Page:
Farm the city
says that urban agriculture
is vital for food
security and sustainable development
It is Tuesday morning, and like every other morning of the week Señora Luna, a poor city dweller in Valparaiso, Chile, is feeding the leftovers from the previous day's meals to her chickens and guinea pigs. Before breakfast, she checks the fence around her tiny, one-twentieth of a hectare plot, repairing any damage done by the local free-ranging goats. And she is there again at the end of the day tending her crops: vegetables in raised beds, cucumbers and zucchini vines on her fences, and seedlings and herbs growing on her roof.
Every year she grows one-third of her family's food - including two-thirds of their requirements for protein and micronutrients. Her herbs are sold for cooking and medicine by a grocer near her husband's job. She produces her own fertilizer by composting organic waste from her family and her neighbours and uses old kitchen and bath water for irrigation. Her plot is green from boundary to boundary and her children are far healthier than average.
Señora Luna is just one of hundreds of millions of urban farmers around the world. Nine out of ten of those families in Nairobi who have access to land are food producers - as are two-thirds of the families in Maputo and Greater Moscow. Urban farmers in Calcutta produce over one-third of the fish and vegetables consumed in the city, largely using urban waste as fertilizer - and many other cities, from Shanghai to Bamako, are self-sufficient in vegetables. Forty per cent of the jobs in Chinese cities are agricultural. Fifty thousand Berliners rent land to produce crops - with 14,000 on the waiting list - while 16 million urban American families grow vegetables.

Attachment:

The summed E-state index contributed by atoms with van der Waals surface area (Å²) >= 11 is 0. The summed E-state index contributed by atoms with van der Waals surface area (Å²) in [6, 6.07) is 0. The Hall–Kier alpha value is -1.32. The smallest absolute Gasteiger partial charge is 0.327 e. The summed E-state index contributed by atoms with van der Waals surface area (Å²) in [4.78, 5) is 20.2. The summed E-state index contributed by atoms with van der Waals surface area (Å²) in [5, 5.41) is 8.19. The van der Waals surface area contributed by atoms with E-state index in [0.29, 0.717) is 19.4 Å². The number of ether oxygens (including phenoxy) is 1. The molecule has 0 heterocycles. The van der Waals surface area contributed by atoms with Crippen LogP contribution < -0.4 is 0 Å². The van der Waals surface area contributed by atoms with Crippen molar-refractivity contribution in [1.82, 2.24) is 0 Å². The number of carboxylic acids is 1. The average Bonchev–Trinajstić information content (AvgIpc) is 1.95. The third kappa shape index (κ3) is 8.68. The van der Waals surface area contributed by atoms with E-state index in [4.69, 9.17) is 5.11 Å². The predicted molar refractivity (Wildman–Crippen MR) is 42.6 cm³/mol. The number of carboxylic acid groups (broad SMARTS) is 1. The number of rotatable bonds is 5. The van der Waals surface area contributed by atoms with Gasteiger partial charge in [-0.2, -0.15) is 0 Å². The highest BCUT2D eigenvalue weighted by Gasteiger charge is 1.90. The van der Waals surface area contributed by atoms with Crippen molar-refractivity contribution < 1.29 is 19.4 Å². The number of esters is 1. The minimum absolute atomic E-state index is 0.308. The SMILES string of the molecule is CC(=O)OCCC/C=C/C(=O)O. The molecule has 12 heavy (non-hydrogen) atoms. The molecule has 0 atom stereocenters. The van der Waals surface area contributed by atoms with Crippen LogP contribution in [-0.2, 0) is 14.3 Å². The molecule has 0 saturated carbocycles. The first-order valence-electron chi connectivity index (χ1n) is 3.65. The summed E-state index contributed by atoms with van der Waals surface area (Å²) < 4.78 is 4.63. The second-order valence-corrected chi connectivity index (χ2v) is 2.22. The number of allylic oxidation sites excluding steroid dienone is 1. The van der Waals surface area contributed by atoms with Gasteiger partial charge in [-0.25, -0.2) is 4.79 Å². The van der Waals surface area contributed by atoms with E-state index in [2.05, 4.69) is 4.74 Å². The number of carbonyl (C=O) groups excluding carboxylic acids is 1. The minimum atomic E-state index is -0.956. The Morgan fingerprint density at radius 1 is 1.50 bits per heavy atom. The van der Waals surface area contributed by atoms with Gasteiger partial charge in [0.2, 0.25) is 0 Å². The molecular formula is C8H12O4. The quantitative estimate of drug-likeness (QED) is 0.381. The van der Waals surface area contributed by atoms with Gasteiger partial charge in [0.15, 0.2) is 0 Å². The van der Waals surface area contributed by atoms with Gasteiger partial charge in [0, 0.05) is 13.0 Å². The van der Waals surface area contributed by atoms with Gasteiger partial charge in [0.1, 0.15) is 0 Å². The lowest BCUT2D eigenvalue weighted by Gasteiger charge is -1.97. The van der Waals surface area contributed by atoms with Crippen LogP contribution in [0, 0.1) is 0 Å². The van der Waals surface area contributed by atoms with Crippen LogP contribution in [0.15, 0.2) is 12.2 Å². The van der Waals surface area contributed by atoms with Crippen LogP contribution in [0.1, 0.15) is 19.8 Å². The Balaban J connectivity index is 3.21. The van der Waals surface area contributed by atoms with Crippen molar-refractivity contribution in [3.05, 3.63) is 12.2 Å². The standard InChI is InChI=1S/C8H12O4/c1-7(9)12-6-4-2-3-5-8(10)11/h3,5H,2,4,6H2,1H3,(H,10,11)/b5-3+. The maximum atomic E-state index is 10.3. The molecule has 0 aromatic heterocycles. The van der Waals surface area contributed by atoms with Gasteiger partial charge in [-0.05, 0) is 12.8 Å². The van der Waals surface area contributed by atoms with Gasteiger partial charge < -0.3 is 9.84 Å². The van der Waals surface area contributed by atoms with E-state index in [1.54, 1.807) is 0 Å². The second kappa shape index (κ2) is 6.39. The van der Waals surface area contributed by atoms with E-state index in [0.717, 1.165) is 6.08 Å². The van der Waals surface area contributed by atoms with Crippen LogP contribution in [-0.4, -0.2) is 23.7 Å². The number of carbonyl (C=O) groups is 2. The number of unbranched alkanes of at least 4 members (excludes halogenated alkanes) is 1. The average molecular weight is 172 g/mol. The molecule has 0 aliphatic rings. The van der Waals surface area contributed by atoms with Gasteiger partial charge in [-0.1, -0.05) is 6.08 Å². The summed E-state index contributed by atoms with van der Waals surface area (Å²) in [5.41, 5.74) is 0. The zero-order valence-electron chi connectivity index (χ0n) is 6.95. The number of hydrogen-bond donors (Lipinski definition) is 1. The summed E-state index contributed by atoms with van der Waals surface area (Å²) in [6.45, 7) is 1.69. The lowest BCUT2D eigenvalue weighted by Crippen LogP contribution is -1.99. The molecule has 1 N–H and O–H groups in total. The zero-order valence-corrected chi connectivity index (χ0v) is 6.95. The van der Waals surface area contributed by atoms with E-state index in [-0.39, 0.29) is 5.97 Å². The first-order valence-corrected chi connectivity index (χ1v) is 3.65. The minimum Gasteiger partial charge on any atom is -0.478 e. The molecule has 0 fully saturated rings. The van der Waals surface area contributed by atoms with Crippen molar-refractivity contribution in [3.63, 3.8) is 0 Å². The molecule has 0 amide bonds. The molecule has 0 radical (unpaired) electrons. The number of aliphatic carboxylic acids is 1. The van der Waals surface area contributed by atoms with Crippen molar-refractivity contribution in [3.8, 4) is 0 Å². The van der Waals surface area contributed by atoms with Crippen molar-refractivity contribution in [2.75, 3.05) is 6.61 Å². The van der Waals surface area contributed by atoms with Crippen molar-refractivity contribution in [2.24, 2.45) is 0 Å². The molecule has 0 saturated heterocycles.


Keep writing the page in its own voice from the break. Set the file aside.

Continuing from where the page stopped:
Urban needs set to increase
By the year 2020, Habitat projects, two-thirds of the world's people will live in towns and cities, and the number of urban dwellers will double in many developing countries. Land is being converted from rural to urban use at three to five times the rate of urban population growth, as city expansion is largely unplanned and widely dispersed. UNEP has found that three-fifths of the world's agricultural cropland is now degraded; as this proportion increases, worldwide crop yields could be cut by one-seventh by 2020, and by much more in some areas. Meanwhile, the World Bank warns of looming water shortages for agriculture. One-seventh of the world's population already does not get enough to eat and urban hunger seems likely to increase.
Yet towns and cities in many countries could produce half the food they need by the year 2020. In the past, it has appeared unalterable that food is produced in remote rural areas and that farming is inappropriate in towns and cities. For a century we have been separating where we produce our food from where we live. But since the 1970s, evidence has been accumulating - most notably through a landmark global study by the United Nations University in the mid 1980s - that agriculture in towns and cities has been increasing even faster than the phenomenal growth of urban populations.
Catering for local economies
Urban food security now increasingly depends on expanding supply lines operating on fossil fuels, feeding growing cities from shrinking land and water resources. Macroeconomists say it will work out if urban residents have enough money to pay for the food. But they do not. In African cities, and many others elsewhere, half of the total economy is informal, or non-money, and the proportion is growing. In Señora Luna's community - where three-quarters of the economy does not depend on money at all - people can 'buy' from her through barter; they cannot do so from global agribusiness.
In the next century, urban food security could partly depend on locally grown and raised food, with production based more on local resources than on fossil fuel. It is not, of course, the only solution. Reducing hunger and spreading economic development and environmental conservation may best be achieved by advancing technological research, rural development and urban agriculture evenhandedly. But it would be prudent for cities with low-income residents facing food insecurity to convert waste and idle land into food: the necessary technology is well known and tested. Indeed, it may not be possible for a city to be ecologically sustainable without urban agriculture.